January 13, 2020
Snowfall at Mauna Loa summit

Snow at the summit of Mauna Loa has been visible over the past few days in HVO’s MLcam, a webcam on the northeastern rim of Moku‘āweoweo, the volcano's summit caldera. This animated GIF file shows a sequence of MLcam images from January 13 between 5:00 a.m. and 2:30 p.m. According to the Hawai‘i Volcanoes National Park website, winter weather hazards currently exist at the summit of Mauna Loa. Prospective backpackers for the area must consult the Park's Backcountry Office.
December 18, 2019
Clear Views of Mauna Loa on Kīlauea summit overflight

During an overflight of Kīlauea’s summit on December 18, there were clear and cloud-less views of Mauna Loa Volcano. Highway 11, traversing both Kīlauea and Mauna Loa lava flows, is visible in the lower right corner of the image which shows a view from high above Kīlauea’s summit looking west. Mauna Loa is not erupting. Its USGS Volcano Alert level remains at ADVISORY. This alert level reflects rates of seismicity and deformation that are above the long-term background. It does not mean that an eruption is imminent or that progression to an eruption is certain. Mauna Loa updates are issued weekly. For more info on the status of the volcano, please go to: USGS photo by K. Mulliken.
November 19, 2019
A dusting of snow on Mauna Loa summit

Stormy weather passing through the area today produced a brief snowfall at the summit of Mauna Loa, captured by the HVO webcam. Most of the snow melted within a few hours.
October 20, 2019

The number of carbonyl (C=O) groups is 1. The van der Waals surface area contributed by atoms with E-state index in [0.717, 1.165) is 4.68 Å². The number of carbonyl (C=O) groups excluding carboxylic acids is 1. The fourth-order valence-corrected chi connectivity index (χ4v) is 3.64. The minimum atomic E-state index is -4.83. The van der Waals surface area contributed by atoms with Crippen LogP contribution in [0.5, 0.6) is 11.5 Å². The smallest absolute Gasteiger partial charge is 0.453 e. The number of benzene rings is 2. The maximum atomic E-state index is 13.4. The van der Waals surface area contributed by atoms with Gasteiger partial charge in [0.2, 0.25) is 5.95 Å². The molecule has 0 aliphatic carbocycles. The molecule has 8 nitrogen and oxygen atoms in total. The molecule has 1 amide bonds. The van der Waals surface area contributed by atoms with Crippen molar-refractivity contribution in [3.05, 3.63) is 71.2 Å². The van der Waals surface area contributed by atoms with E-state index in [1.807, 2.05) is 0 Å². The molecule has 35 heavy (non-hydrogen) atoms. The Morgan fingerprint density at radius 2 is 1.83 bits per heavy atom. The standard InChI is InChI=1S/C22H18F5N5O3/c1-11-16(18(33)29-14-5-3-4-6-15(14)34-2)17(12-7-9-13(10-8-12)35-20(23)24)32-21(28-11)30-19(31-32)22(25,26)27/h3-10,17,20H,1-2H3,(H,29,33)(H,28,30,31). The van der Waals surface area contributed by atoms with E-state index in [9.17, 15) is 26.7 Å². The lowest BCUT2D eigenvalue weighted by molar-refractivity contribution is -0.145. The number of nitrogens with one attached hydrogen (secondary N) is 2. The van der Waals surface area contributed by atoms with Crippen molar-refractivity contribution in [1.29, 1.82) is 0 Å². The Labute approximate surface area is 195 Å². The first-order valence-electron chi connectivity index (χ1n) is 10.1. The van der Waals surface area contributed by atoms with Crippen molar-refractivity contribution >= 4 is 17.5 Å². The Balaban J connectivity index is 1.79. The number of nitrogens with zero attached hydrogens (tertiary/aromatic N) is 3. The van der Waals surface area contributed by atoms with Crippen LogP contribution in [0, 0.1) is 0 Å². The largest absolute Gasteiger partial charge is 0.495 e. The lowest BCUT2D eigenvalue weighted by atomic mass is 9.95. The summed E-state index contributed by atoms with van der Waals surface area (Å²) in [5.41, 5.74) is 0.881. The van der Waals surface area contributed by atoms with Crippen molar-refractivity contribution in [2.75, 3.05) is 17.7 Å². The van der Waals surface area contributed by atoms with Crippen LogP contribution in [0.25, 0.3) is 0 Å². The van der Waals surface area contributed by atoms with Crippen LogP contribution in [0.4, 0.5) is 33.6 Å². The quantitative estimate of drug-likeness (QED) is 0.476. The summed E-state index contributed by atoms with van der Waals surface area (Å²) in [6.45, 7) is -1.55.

Civil Air Patrol flight over Mauna Loa Summit

Aerial view of Mauna Loa's summit caldera, Moku‘āweoweo, captured by Civil Air Patrol on Sunday, October 20, 2019. Lua Poholo is the name of the pit crater in the bottom left corner of the image. Cones that formed during the 1940 and 1949 eruptions of Mauna Loa are visible in the background, as well as fissures that extend through the center of the caldera. These fissures formed during the most recent eruption of Mauna Loa, in 1984.

Civil Air Patrol captured this aerial image of Mauna Loa's summit caldera, Moku‘āweoweo, on Sunday, October 20, 2019. The true summit of Mauna Loa is located just to the right of the center of the image, at the highest location above the caldera wall in the background. The cones that formed during the 1940 (right) and 1949 (left) eruptions are visible in the distant left side of the image. Lava flows in the foreground of the image, which flowed in a direction south of the summit of Mauna Loa, were active prior to formation of the summit caldera approximately 1,000 years ago.

Cones, flows, and fissures mark the uppermost portions of Mauna Loa's northeast rift zone in the foreground of this aerial image taken by Civil Air Patrol on Sunday, October 20, 2019. In the background, Moku‘āweoweo, Mauna Loa's summit caldera, is visible. The highest point on Mauna Loa, the true summit, is in the upper right hand corner of the image.
September 28, 2019
HVO rebuilds and relocates Mauna Loa gas monitoring instruments

Left: An HVO scientist connects via computer to an upgraded gas sensor station on Mauna Loa. The old housing for the station is visible in the background. USGS photo by P. Nadeau, 09-17-2019. Right: An HVO field engineer and gas geochemist check the wire and tubing connections in the updated gas sensor equipment. USGS photo by P. Nadeau, 09-17-2019.

Native sulfur crystals often form through the reaction of sulfur dioxide and hydrogen sulfide gases, both of which are degassing from this old fissure on Mauna Loa, making it an ideal site for volcanic gas monitoring. As a result of the degassing, the fissure is lined with yellow sulfur crystals. USGS photo by P. Nadeau, 09-17-2019.
September 8, 2019
Mauna Loa: Early morning view of Moku‘āweoweo

An early morning view looking north across Moku‘āweoweo, Mauna Loa's summit caldera, from a spot near the summit cabin on the volcano's south caldera rim. Frost covered much of the caldera floor that was still shadowed, and weak steaming issued from the usual areas. Overall, there were no significant changes observed at the summit. The 1940 and 1949 cones are visible in the sunlit area at left, and the gap that connects the caldera to South Pit is visible at the far left. Photos by M. Patrick, 09-08-2019.